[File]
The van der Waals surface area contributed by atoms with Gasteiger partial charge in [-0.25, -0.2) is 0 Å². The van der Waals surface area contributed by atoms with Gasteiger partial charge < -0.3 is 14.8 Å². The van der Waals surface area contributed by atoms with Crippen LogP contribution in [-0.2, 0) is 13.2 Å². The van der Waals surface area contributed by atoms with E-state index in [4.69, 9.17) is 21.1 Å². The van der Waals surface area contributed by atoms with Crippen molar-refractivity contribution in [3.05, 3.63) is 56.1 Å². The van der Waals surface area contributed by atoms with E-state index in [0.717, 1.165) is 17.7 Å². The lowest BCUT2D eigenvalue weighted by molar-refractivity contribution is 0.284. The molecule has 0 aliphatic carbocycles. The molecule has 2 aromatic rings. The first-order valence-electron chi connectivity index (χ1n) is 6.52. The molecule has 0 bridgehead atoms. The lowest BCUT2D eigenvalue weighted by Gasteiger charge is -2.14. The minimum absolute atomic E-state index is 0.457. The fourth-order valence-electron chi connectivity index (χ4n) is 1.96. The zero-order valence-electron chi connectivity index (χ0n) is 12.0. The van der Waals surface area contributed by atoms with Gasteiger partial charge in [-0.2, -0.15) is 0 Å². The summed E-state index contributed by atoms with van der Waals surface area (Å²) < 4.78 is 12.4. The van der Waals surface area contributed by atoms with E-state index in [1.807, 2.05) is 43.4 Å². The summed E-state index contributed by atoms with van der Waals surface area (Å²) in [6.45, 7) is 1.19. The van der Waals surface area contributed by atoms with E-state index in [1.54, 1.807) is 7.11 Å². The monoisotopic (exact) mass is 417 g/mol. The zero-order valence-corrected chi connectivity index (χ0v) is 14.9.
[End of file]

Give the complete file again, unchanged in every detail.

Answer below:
The van der Waals surface area contributed by atoms with Gasteiger partial charge in [-0.25, -0.2) is 0 Å². The van der Waals surface area contributed by atoms with Gasteiger partial charge < -0.3 is 14.8 Å². The van der Waals surface area contributed by atoms with Crippen LogP contribution in [-0.2, 0) is 13.2 Å². The van der Waals surface area contributed by atoms with E-state index in [4.69, 9.17) is 21.1 Å². The van der Waals surface area contributed by atoms with Crippen molar-refractivity contribution in [3.05, 3.63) is 56.1 Å². The van der Waals surface area contributed by atoms with E-state index in [0.717, 1.165) is 17.7 Å². The lowest BCUT2D eigenvalue weighted by molar-refractivity contribution is 0.284. The molecule has 0 aliphatic carbocycles. The molecule has 2 aromatic rings. The first-order valence-electron chi connectivity index (χ1n) is 6.52. The molecule has 0 bridgehead atoms. The lowest BCUT2D eigenvalue weighted by Gasteiger charge is -2.14. The minimum absolute atomic E-state index is 0.457. The fourth-order valence-electron chi connectivity index (χ4n) is 1.96. The zero-order valence-electron chi connectivity index (χ0n) is 12.0. The van der Waals surface area contributed by atoms with Gasteiger partial charge in [-0.2, -0.15) is 0 Å². The summed E-state index contributed by atoms with van der Waals surface area (Å²) < 4.78 is 12.4. The van der Waals surface area contributed by atoms with E-state index in [1.807, 2.05) is 43.4 Å². The summed E-state index contributed by atoms with van der Waals surface area (Å²) in [6.45, 7) is 1.19. The van der Waals surface area contributed by atoms with E-state index in [1.54, 1.807) is 7.11 Å². The monoisotopic (exact) mass is 417 g/mol. The zero-order valence-corrected chi connectivity index (χ0v) is 14.9.